Mortgage industry heavyweights have been quick to praise the Senate Economic References Committee’s call for a rethink on the banning of exit fees.
The Senate Committee’s recently released Competition within the Australian banking sector report has recommended that the Government should properly assess the November 2010 ASIC guidelines on exit fees before going ahead with ban – or at least exempt small lenders from the ban.
"The Committee heard the submissions and formed the view that banning exit fees would hurt small mortgage lenders," said Mortgage & Finance Association of Australia (MFAA) chief executive Phil Naylor. "It was small and non-bank lenders who made mortgages so competitive in the decade to 2006."
He went on to point out that non-banks have since been hit hard by the global financial crisis, with their share of the mortgage market dropping from 13.6% before the GFC to just 1.9% in February this year, according to ABS figures.
"The deferred establishment fee brought down the margin on home loans for thousands of Australians," said Naylor. "Lenders such as Aussie and Wizard used the deferred establishment fee to reduce mortgage costs and compete with the banks. We call on the government to implement these recommendations."
Mortgage Choice added their voice to the call for a rethink on exit fees, reiterating the comments made by CEO Michael Russell when he wrote to Treasurer Wayne Swan last year:
“Should the Gillard Government unilaterally ban exit fees, then it will unwittingly hand over on a plate the heads of the non-banks to the major banks. Why? They are reliant upon this fee to be able to remain competitive at the front end, where real competition counts for the consumer,” he wrote.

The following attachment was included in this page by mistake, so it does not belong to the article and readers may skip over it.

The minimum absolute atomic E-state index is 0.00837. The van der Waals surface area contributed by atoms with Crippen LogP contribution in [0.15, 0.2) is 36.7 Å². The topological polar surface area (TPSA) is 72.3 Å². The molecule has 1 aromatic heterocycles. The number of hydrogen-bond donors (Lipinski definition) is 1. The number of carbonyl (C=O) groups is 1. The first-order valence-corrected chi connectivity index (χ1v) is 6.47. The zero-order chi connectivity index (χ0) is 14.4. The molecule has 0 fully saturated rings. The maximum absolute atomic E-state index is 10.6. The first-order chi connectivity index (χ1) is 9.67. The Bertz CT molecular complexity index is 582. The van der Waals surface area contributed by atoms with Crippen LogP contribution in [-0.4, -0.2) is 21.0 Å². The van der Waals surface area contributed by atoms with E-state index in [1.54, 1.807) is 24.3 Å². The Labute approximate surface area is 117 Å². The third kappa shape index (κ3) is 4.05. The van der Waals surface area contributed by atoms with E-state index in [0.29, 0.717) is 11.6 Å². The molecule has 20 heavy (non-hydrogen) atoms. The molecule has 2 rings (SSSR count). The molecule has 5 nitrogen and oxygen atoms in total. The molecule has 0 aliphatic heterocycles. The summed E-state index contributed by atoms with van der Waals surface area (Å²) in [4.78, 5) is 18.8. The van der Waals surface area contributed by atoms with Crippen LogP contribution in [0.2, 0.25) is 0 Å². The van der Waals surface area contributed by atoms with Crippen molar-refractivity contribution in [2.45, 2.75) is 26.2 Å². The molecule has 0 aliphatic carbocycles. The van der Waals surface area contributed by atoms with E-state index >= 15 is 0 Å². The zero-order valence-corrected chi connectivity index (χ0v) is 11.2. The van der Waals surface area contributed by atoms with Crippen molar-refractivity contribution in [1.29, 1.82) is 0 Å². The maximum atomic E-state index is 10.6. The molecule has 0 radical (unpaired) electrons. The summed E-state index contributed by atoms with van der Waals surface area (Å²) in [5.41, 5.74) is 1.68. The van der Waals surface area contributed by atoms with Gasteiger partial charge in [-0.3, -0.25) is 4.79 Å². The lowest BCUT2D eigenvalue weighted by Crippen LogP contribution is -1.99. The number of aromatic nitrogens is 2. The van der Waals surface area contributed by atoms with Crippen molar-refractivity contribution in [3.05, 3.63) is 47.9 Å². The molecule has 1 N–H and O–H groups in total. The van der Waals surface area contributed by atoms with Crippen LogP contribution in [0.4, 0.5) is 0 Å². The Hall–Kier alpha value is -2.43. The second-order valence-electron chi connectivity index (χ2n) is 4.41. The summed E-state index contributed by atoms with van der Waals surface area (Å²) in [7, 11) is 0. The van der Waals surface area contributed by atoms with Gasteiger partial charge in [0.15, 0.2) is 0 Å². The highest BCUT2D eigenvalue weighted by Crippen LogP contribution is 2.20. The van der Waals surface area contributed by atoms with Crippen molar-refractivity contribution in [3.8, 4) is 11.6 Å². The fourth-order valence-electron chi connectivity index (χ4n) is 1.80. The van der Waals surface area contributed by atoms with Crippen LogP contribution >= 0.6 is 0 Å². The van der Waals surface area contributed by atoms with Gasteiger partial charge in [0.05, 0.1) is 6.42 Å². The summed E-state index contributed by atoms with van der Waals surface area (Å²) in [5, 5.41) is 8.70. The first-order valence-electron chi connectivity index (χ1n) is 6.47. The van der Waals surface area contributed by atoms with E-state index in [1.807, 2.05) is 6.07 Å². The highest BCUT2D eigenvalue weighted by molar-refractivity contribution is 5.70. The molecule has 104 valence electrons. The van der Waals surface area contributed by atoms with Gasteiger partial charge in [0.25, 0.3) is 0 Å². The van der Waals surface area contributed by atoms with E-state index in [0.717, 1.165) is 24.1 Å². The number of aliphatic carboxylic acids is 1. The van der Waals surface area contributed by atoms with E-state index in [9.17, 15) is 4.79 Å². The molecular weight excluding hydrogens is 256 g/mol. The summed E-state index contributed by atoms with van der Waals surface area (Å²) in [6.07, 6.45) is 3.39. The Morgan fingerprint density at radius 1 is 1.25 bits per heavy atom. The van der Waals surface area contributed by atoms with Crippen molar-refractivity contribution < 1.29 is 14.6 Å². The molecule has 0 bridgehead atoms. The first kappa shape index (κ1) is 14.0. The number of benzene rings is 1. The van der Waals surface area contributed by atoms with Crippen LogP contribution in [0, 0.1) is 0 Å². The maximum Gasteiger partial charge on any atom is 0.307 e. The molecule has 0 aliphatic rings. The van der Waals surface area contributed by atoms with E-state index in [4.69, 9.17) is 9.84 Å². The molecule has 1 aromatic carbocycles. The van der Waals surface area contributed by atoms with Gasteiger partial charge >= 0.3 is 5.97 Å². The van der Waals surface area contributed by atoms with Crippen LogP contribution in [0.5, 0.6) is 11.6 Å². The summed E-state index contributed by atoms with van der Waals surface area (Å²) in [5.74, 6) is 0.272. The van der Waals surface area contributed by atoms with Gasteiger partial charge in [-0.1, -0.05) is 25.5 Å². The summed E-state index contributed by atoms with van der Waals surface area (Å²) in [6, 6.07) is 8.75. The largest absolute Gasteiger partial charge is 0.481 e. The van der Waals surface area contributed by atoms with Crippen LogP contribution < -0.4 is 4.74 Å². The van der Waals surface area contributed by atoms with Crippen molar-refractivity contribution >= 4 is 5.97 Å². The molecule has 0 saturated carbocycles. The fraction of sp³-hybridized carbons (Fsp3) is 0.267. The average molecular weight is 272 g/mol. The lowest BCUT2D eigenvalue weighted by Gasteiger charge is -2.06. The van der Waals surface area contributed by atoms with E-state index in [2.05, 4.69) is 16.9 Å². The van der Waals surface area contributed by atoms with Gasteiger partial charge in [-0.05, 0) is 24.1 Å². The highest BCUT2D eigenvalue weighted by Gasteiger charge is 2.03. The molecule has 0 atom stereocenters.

Banks too have praised the Committee’s recommendations, with ING Direct CEO Don Kochstating that the report’s key recommendations correctly focus on funding, and would result in lower interest rates.
“If adopted, ING Direct would drop home loan rates by 10bps [0.1%] immediately and potentially more as the changes filter through,” he said, adding that the abolishment of interest withholding tax would also open up new fundingsources for banks.
“A critical driver for competition is a level playing field for funding and these recommendations gosome way to addressing the current imbalances,” he said.
Australian Banking Association (ABA) chief executive Steven Münchenberg added that the report had correctly pinpointed competition as the best means of protecting consumers’ interests, rather than further regulation.
“The ABA strongly supports the initiatives and recommendations to reduce the barriers of entry for new entrants into the financial services markets and strengthening the role of smaller and international banks,” he said.
“We recognise these new initiatives build on proposals introduced by the Federal Government in December 2010 when it announced its competition package.”
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